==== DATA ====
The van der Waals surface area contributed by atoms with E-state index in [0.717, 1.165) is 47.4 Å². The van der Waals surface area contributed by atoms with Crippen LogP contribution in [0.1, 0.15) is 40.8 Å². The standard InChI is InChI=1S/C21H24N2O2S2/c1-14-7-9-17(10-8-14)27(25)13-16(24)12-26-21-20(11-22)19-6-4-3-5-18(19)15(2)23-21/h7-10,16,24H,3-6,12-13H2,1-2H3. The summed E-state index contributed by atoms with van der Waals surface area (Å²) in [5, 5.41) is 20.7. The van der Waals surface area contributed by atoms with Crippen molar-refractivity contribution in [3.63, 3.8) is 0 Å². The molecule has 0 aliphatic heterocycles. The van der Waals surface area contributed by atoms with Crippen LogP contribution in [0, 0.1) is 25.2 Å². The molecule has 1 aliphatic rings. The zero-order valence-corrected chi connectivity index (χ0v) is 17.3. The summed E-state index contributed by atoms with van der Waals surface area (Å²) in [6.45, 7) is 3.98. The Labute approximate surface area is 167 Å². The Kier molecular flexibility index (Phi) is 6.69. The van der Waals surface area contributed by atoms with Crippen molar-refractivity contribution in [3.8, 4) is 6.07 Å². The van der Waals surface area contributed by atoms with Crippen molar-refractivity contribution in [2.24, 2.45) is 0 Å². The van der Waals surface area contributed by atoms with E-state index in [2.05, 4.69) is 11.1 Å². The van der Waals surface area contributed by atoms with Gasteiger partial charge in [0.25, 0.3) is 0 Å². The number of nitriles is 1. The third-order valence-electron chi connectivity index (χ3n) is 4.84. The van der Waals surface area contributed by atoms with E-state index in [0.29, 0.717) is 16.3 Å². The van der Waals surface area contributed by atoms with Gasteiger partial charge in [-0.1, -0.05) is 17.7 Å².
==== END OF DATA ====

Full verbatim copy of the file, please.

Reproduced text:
The van der Waals surface area contributed by atoms with E-state index in [0.717, 1.165) is 47.4 Å². The van der Waals surface area contributed by atoms with Crippen LogP contribution in [0.1, 0.15) is 40.8 Å². The standard InChI is InChI=1S/C21H24N2O2S2/c1-14-7-9-17(10-8-14)27(25)13-16(24)12-26-21-20(11-22)19-6-4-3-5-18(19)15(2)23-21/h7-10,16,24H,3-6,12-13H2,1-2H3. The summed E-state index contributed by atoms with van der Waals surface area (Å²) in [5, 5.41) is 20.7. The van der Waals surface area contributed by atoms with Crippen molar-refractivity contribution in [3.63, 3.8) is 0 Å². The molecule has 0 aliphatic heterocycles. The van der Waals surface area contributed by atoms with Crippen LogP contribution in [0, 0.1) is 25.2 Å². The molecule has 1 aliphatic rings. The zero-order valence-corrected chi connectivity index (χ0v) is 17.3. The summed E-state index contributed by atoms with van der Waals surface area (Å²) in [6.45, 7) is 3.98. The Labute approximate surface area is 167 Å². The Kier molecular flexibility index (Phi) is 6.69. The van der Waals surface area contributed by atoms with Crippen molar-refractivity contribution in [3.8, 4) is 6.07 Å². The van der Waals surface area contributed by atoms with Crippen molar-refractivity contribution in [2.24, 2.45) is 0 Å². The van der Waals surface area contributed by atoms with E-state index in [2.05, 4.69) is 11.1 Å². The van der Waals surface area contributed by atoms with Gasteiger partial charge in [0.25, 0.3) is 0 Å². The number of nitriles is 1. The third-order valence-electron chi connectivity index (χ3n) is 4.84. The van der Waals surface area contributed by atoms with E-state index in [0.29, 0.717) is 16.3 Å². The van der Waals surface area contributed by atoms with Gasteiger partial charge in [-0.1, -0.05) is 17.7 Å².